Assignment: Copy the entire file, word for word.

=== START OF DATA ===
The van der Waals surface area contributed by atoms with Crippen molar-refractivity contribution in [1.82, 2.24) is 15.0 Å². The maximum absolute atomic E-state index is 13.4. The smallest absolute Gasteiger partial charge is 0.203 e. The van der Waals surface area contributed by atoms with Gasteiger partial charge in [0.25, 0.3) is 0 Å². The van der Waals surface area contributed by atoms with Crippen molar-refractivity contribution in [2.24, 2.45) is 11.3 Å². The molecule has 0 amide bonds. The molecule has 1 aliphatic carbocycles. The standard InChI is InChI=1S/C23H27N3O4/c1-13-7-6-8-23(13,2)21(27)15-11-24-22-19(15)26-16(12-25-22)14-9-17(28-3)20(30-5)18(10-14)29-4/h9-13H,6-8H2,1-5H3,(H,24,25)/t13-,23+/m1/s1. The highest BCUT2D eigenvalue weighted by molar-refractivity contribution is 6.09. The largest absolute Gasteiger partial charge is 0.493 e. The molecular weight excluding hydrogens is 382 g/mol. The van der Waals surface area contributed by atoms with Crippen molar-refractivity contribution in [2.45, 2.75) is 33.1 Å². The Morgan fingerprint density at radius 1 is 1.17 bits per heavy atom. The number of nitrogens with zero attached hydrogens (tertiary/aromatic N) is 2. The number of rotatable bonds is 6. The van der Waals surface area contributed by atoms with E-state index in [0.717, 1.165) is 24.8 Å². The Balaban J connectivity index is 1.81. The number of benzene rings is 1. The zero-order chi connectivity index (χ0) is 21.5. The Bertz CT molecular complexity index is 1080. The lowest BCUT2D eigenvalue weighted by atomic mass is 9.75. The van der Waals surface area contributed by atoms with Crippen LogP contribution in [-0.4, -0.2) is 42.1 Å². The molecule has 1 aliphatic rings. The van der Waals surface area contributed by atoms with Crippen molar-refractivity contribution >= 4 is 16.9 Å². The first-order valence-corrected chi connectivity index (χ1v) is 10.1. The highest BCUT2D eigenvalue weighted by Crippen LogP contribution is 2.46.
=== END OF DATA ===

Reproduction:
The van der Waals surface area contributed by atoms with Crippen molar-refractivity contribution in [1.82, 2.24) is 15.0 Å². The maximum absolute atomic E-state index is 13.4. The smallest absolute Gasteiger partial charge is 0.203 e. The van der Waals surface area contributed by atoms with Gasteiger partial charge in [0.25, 0.3) is 0 Å². The van der Waals surface area contributed by atoms with Crippen molar-refractivity contribution in [2.24, 2.45) is 11.3 Å². The molecule has 0 amide bonds. The molecule has 1 aliphatic carbocycles. The standard InChI is InChI=1S/C23H27N3O4/c1-13-7-6-8-23(13,2)21(27)15-11-24-22-19(15)26-16(12-25-22)14-9-17(28-3)20(30-5)18(10-14)29-4/h9-13H,6-8H2,1-5H3,(H,24,25)/t13-,23+/m1/s1. The highest BCUT2D eigenvalue weighted by molar-refractivity contribution is 6.09. The largest absolute Gasteiger partial charge is 0.493 e. The molecular weight excluding hydrogens is 382 g/mol. The van der Waals surface area contributed by atoms with Crippen molar-refractivity contribution in [2.45, 2.75) is 33.1 Å². The Morgan fingerprint density at radius 1 is 1.17 bits per heavy atom. The number of nitrogens with zero attached hydrogens (tertiary/aromatic N) is 2. The number of rotatable bonds is 6. The van der Waals surface area contributed by atoms with E-state index in [0.717, 1.165) is 24.8 Å². The Balaban J connectivity index is 1.81. The number of benzene rings is 1. The zero-order chi connectivity index (χ0) is 21.5. The Bertz CT molecular complexity index is 1080. The lowest BCUT2D eigenvalue weighted by atomic mass is 9.75. The van der Waals surface area contributed by atoms with Crippen LogP contribution in [-0.4, -0.2) is 42.1 Å². The molecule has 1 aliphatic rings. The van der Waals surface area contributed by atoms with Crippen molar-refractivity contribution >= 4 is 16.9 Å². The first-order valence-corrected chi connectivity index (χ1v) is 10.1. The highest BCUT2D eigenvalue weighted by Crippen LogP contribution is 2.46.